Mt Spurgeon Black Pine

Material

Mt Spurgeon Black Pine (Prumnopitys ladei) is a rare popocarp tree which occurs in rainforest in northeast Queensland, Australia. It is similar in appearance to the much more common Wollemi Pine.

Source

I was given this tree by a bonsai friend who shares my passion for rare and unusual plants. It was growing perfectly upright until I re-planted  it on its side with a small rock underneath to keep it in place. The rationale was simply that this angle might present more options. As it grew in this new position a side branch ‘took off’ growing straight up. In time it may well have overtaken the original trunk line.

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Penjing School Stytling

Eastern Su

Result

(so far)

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Cedrus Deodara ‘Mountain Beauty’

The Material

‘Mountain Beauty’ was first identified as a ‘sport’ growing on a Deodara by a man living in the Blue Mountains west of Sydney. He propagated the sport and it quickly became popular for bonsai.

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The Source

Koreshoff’s Bonsai Nursery (now closed) had ‘Mountain Beauty’ from the early 1980’s and it is believed that this is the origin of this material. The estimated age of this tree is 55 years.

It was purchased from a private owner who was dismissive of its bonsai potential. It has been left to grow in this plastic pot for many years but was in extremely good health.

Note

The yellow ‘paint’ you can see about halfway up the trunk is not paint. It is a bright yellow lichen and there is much more of it on the rear of the trunk.

The Plan

‘Mountain Beauty’ is very, very, very brittle. Whole branches can come off without any warning whatsoever. So, I enlisted the assistance of a well-known bonsai expert who had much experience working with this material.

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I had previously removed many dead branches that had been growing on the inside of the tree.

The plan now was to keep as many of the branches as possible, wire them to allow them to be better-placed on the tree, and then re-pot.

The Result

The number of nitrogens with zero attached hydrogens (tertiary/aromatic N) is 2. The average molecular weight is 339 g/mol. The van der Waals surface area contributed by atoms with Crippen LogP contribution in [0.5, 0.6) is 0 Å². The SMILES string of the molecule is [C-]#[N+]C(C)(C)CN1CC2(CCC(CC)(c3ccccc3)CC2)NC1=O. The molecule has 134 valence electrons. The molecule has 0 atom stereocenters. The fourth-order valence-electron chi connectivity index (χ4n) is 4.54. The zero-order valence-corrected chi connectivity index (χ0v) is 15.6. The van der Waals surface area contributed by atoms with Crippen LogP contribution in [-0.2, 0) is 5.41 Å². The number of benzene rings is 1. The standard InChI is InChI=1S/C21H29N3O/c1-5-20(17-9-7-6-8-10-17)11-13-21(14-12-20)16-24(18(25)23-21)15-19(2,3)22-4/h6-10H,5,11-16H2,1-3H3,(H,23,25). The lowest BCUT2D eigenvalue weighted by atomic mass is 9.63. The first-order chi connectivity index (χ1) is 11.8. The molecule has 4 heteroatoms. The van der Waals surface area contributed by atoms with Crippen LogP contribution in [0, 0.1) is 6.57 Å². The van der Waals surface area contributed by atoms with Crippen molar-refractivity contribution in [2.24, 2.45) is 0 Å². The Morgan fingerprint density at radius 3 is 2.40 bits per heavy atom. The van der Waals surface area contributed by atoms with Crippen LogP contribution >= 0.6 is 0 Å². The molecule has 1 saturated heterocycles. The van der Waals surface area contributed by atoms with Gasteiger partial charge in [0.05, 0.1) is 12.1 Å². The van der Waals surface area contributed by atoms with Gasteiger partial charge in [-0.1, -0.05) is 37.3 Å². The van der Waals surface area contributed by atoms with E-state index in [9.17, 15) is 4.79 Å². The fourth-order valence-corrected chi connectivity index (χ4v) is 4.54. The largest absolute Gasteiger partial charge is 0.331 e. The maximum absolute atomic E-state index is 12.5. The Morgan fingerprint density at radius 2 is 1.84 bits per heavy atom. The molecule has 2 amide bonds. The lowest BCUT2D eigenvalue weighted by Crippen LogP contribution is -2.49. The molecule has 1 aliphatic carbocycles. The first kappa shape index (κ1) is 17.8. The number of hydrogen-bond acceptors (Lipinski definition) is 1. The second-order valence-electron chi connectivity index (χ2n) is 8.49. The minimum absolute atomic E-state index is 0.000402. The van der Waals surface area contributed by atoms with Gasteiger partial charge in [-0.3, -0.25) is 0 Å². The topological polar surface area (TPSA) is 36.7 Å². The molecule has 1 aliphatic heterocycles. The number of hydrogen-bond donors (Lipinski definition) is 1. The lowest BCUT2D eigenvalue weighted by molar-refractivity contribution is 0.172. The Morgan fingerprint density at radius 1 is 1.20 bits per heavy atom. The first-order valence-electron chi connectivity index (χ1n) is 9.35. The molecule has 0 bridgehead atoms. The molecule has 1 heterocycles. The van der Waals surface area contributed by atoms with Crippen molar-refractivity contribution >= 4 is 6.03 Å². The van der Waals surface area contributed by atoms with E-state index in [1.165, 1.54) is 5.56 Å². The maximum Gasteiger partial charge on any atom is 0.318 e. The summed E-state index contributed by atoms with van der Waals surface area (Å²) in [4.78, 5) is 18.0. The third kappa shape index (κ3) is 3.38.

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Am very happy with this. It looks like an ‘old tree’ and that is precisely what we were after. In about six months time we will start placing more of the foliage where we want it but it will necessarily be a slow and deliberate process.

Updates will follow.

Lingnan Garden, Mei foo, Hong Kong

from my visit in March 2014

considered just a local garden of no particular reputation but a good example of Lingnan School

with roots having escaped the pot!
with roots having escaped the pot!

great pot
great pot

viewed from a high point in the garden
viewed from a high point in the garden

this garden is surrounded by high density urban development - a real oasis!
this garden is surrounded by high density urban development – a real oasis!

you will see the turtle and snake in gardens all over China
you will see the turtle and snake in gardens all over China

the entrance good feng shui
the entrance
good feng shui

Best Garden Nursery in Sydney

 

Penjing and Bonsai enthusiasts from all around Sydney rate this place as the best garden nursery in the Sydney area. It’s reputation has spread interstate with visitors insisting on a visit. If you’re sick of the bland and generic offerings from other nurseries then you simply must visit this place.

It’s a general nursery smack bang in the middle of the Vietnamese community here in Sydney. They have general garden plants and supplies that you will not be able to find anywhere else.

And a massive range of pots, figurines, gravel, wire, tools, everything and the lowest prices anywhere.

Run by a wonderful Vietnamese family and tell Lee that I sent you!

Allan

Welcome to my Penjing Shed

in Guangzhou, China March 2013
in Guangzhou, China
March 2013

After some ten years of very active involvement both learning and practicing Bonsai I came to find myself increasingly drawn towards Penjing or Chinese Bonsai.

So, after nearly three years of weekly Penjing classes, independent study and guidance from teachers I find myself now here, my own blog, sharing my passion for this ancient, unique and fascinating art form.

Given the close  relationship between Penjing, Bonsai, and Chinese Gardens this blog will feel free to wander across all these genres, and others, to further an expanded and more profound understanding  of this art.

I hope you return often, contribute and enjoy.

Allan